“The number of young adults who are diagnosed with cancer is very low, usually less than 5 percent, depending on the cancer.” – Margaret Block, M.D., medical oncologist with Nebraska Cancer Specialists

Determined to not let her surgery and chemotherapy treatment slow her down, Wagner-Connolly was able to continue her master’s studies, finishing on her target date. She also kept a challenging work schedule as a nurse at The Nebraska Medical Center.

Being able to maintain some control over other parts of her life was important to her mental well-being. There were days during her six-month chemotherapy regimen when she felt as if she couldn’t go on. “I just had to take it day by day,” she recalls. “I did a lot of reality checks.”

Having goals—such as seeing her children grow up, completing her master’s degree, and wanting to live to make a difference in the world—fueled her will to keep fighting.

“Amberly did an amazing job,” says Peggy Jarrell, LCSW, OSW-C, a licensed clinical social worker and a certified oncology social worker at Nebraska Methodist Hospital, who worked with her during her treatment. “Motherhood can be stressful enough…put cancer on top of that, and you have a lot to deal with. [She] was able to maintain her own and still stay active in the outside world.”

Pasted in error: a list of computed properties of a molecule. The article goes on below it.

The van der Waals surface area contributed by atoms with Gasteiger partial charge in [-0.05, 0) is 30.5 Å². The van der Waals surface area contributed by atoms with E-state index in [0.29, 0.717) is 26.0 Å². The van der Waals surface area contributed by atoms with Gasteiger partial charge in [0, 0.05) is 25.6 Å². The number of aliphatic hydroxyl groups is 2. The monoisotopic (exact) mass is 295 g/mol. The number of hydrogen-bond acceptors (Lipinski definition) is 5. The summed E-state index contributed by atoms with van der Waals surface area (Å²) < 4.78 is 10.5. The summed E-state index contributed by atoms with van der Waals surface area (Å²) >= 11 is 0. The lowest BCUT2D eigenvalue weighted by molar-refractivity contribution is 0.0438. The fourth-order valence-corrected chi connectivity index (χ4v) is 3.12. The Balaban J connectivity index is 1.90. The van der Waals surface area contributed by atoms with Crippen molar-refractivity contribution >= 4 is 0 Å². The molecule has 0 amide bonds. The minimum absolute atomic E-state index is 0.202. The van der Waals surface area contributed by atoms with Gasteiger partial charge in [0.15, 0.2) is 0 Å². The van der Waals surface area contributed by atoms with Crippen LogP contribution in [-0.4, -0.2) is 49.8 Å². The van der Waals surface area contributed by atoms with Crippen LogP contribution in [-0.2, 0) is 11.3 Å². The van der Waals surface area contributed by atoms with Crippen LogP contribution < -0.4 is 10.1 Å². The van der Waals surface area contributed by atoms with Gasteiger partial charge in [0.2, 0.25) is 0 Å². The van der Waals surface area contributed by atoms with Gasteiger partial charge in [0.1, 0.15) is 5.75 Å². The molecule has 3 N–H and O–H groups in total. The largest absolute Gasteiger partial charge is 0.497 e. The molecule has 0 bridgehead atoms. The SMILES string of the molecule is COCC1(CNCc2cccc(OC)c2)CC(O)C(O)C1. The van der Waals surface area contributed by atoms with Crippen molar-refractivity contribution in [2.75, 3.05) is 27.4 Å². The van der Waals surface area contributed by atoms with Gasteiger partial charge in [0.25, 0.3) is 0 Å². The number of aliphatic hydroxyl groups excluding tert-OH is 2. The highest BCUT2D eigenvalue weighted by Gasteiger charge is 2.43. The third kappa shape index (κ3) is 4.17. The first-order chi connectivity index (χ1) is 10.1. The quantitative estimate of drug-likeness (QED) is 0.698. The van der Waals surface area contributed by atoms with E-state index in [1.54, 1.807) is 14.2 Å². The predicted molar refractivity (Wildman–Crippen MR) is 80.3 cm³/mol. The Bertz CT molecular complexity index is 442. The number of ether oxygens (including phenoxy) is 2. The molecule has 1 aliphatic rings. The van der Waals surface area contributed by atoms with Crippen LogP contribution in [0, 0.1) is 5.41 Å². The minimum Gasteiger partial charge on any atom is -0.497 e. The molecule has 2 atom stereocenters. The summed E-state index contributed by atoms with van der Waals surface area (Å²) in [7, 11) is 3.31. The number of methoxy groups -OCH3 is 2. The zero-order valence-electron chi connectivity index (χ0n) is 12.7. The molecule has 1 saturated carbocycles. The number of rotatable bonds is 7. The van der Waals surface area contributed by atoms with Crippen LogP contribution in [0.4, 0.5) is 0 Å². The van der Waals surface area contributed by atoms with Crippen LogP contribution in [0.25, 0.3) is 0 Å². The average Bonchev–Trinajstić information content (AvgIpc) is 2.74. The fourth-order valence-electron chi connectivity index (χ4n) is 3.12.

Jarrell says it’s very important for cancer patients to establish a good support network of people and friends who can help them through this period. She also recommends having a designated support person who can accompany them at appointments and act as their second set of ears. Many hospitals now provide nurse navigators to help patients “navigate” the health care system.

Stacy Patzloff, RN, BSN, a certified oncology nurse navigator at Alegent Creighton Health, says nurse navigators work closely with the patient and the cancer support team to make sure everything is coordinated. They’re there to attend appointments with them and to act as a support person who is available 24/7.